A Scanner Darkly (2006) – Review

An adaptation of Philip K. Dick’s sci-fi novel of the same name, A Scanner Darkly is set in the not too distant future where America has lost the war on drugs. A new, highly-addictive drug, Substance D has began making its way across the country and in response, the government has developed high-tech surveillance and placed a field of informants and undercover agents on the street.

Bob Arctor (Keanu Reeves) is an undercover agent who, because of his dedication to his job and constant drug use, becomes addicted to Substance D. Arctor hopes that by purchasing enough Substance D from a drug dealer of whom supplies him with it regularly, he’ll have the opportunity to meet her supplier and through their interactions he beings to develops romantic feelings toward her. As his addiction grows worse, the left and right hemispheres of his brain begin to argue with one other as they receive two different sets of information. As a result, Arctor is unable to distinguish his role as an undercover agent from a drug user.


The writing is an excellent display of craft, but one should expect nothing less when examining something conceived in the mind of Philip K. Dick. Each role is, too, a brilliant display of acting and performance ability. Downy Jr., and  Harrelson once again impresses and Reeves proves he is more than what most believe.

A Scanner Darkly is just as much artistically driven as it is plot. The cell-shading used here enhances the story-telling with wondrous imagination and presents to us as viewers a unique creative perspective otherwise unattainable without. It is a triumphant achievement in modern film that separates it from your typical picture into a category of its own.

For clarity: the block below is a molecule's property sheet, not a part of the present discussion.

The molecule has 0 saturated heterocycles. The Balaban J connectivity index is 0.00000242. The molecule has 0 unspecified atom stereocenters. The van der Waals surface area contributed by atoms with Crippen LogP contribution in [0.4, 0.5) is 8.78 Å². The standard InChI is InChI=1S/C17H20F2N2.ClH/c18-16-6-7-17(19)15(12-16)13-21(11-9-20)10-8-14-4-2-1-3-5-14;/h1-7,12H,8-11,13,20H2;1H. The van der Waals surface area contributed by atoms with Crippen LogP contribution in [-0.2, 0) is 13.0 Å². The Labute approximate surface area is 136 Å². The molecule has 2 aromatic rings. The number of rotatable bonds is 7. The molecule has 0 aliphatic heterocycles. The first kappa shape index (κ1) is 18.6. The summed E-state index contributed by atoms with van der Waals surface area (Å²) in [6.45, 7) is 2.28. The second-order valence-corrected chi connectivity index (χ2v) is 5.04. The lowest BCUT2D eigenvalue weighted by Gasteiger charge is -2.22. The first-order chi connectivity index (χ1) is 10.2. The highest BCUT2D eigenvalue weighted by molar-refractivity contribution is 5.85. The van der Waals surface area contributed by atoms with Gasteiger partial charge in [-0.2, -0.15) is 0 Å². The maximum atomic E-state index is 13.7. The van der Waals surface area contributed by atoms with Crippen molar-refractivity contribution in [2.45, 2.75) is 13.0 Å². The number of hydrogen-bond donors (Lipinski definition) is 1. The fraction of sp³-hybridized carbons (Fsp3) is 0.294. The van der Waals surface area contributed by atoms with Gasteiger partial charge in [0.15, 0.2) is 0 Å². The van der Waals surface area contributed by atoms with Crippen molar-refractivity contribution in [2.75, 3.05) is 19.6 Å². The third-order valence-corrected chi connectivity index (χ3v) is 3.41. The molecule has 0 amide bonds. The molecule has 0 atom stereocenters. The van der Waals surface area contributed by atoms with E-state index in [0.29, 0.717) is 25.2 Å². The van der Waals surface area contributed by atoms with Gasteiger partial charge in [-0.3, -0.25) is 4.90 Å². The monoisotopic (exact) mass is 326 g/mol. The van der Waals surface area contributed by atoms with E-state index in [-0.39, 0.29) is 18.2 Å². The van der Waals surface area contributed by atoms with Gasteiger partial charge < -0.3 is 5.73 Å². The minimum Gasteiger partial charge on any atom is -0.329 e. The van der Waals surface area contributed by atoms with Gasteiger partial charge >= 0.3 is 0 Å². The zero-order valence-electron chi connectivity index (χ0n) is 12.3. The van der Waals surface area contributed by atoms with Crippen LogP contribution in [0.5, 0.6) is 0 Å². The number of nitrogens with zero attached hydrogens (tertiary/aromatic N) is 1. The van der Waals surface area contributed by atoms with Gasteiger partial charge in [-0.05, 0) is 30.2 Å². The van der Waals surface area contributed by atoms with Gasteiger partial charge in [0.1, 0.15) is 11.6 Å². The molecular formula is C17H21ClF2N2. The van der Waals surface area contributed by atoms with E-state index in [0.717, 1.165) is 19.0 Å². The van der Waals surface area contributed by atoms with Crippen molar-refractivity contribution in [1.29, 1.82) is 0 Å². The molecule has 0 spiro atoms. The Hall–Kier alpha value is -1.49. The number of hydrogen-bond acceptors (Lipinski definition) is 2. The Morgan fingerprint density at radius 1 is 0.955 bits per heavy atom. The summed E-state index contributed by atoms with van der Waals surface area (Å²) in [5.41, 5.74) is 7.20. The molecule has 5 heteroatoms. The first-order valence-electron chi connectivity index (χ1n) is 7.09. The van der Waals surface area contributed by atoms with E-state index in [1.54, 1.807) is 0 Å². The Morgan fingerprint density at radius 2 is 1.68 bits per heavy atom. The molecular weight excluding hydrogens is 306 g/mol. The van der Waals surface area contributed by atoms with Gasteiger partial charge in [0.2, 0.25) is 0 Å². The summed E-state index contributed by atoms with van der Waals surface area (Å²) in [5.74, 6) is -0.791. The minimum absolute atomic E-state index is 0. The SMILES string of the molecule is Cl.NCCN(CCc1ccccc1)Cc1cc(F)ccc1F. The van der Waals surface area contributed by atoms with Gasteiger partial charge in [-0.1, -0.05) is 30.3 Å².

A Scanner Darkly is a superb, artistic film with awareness and imagination that, because no one has heard about it, lacks any real attention. It is worth yours, however. It is worth ever bit.



2 Responses to A Scanner Darkly (2006) – Review

  1. Dave says:

    I’ve always loved this movie, and I remember seeing it when it came out with my Dad. The interpolated rotoscope filter and the soundtrack gave it a really neat and distinctive feel as well. There were even moments where I actually did lose attention from the more droll scenes but still felt this odd immersion in the film, like I was somehow as lost as Arctor.

    Throughout the whole thing I feel bad and actually care about Reeves’ character making it through, and also felt like the ending sequence was very strong and could feel myself subconsciously cheering for Arctor to break through it all. All of the characters were interesting and fun to watch as the story unfolds and facades break down and truths are exposed, and overall it’s just a really neat movie to watch. RDJ is a mega plus too. ;D

  2. Too true, David, far too true. I appreciate the comment.

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